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“The Real World,” from the Perspective of a Junior in College

When I think about “The Real World,” what comes to mind is an image of me after college, working full-time, paying my rent and utility bills, seeing a few friends on the weekends, mostly spending my time at work. At first, I think that as a college student, since I have yet to live on my own, I haven’t entered “The Real World,” but then I begin to think about the jobs I’ve had, the grocery shopping I’ve done, the meals I’ve prepared, and about the many experiences I’ve had so far, and I remember that I have been a part of “The Real World” for my whole life. I believe that the term “The Real World” needs to be redefined, lest it disregard the experiences of people that may not have lived on their own, but have certainly faced the realities and hardships of life.

What constitutes “The Real World” is completely up to personal interpretation. Everyone has their own experiences in “The Real World” based on their employment, their location, and many other factors, so this raises the question, what even is “The Real World?” Is it having a full-time job? Is it simply having any job? Is “The Real World” defined by something else completely, some other thing that is supposed to identify when someone has become an “adult?” Do these definitions assume that anyone college-aged or below is not part of “The Real World?” I think plenty of college students, and others even younger, have experienced their fair share of hardships that have necessitated the responsibility and work ethic commonly associated with adulthood. Thus, in my opinion, “The Real World” should not be defined in terms of employment or student status, but in terms of the responsibilities that one has in their day-to-day life. I also believe that it is not up to others to define if you are a member of “The Real World,” as only you know what you have experienced and what things you face on a daily basis.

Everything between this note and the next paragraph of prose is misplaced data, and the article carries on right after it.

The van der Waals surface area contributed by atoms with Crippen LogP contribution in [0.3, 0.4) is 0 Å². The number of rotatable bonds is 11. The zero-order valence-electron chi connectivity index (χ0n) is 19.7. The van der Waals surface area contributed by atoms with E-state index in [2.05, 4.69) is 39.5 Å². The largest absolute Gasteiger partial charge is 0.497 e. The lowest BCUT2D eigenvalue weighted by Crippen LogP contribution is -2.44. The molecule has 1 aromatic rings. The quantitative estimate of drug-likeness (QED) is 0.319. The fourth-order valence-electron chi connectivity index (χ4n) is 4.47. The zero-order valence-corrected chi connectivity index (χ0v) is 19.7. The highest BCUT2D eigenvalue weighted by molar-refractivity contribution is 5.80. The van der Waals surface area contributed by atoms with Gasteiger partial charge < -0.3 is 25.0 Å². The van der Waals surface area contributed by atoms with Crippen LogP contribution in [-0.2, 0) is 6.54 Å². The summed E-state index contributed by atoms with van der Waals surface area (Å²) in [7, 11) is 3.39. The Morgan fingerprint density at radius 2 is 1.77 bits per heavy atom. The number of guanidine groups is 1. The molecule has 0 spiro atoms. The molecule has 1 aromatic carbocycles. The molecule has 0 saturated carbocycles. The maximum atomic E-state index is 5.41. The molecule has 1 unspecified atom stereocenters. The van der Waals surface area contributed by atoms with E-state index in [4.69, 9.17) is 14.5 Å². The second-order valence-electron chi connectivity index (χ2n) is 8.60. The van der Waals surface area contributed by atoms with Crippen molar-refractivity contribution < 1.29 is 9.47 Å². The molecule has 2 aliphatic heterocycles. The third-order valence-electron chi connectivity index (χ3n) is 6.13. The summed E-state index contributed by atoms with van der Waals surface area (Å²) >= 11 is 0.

In short, don’t let others take away from your experiences by claiming you haven’t yet joined “The Real World” because, not only does no one truly understand your life and your experiences, but it would likely be quite difficult for others to articulate what actually defines “The Real World.”

Amanda Ennis

Colgate '22

I am currently a junior at Colgate University with a major in Neuroscience and a minor in Middle Eastern and Islamic Studies. I enjoy running, playing badminton, watching Netflix, and hanging out with friends in my free time!
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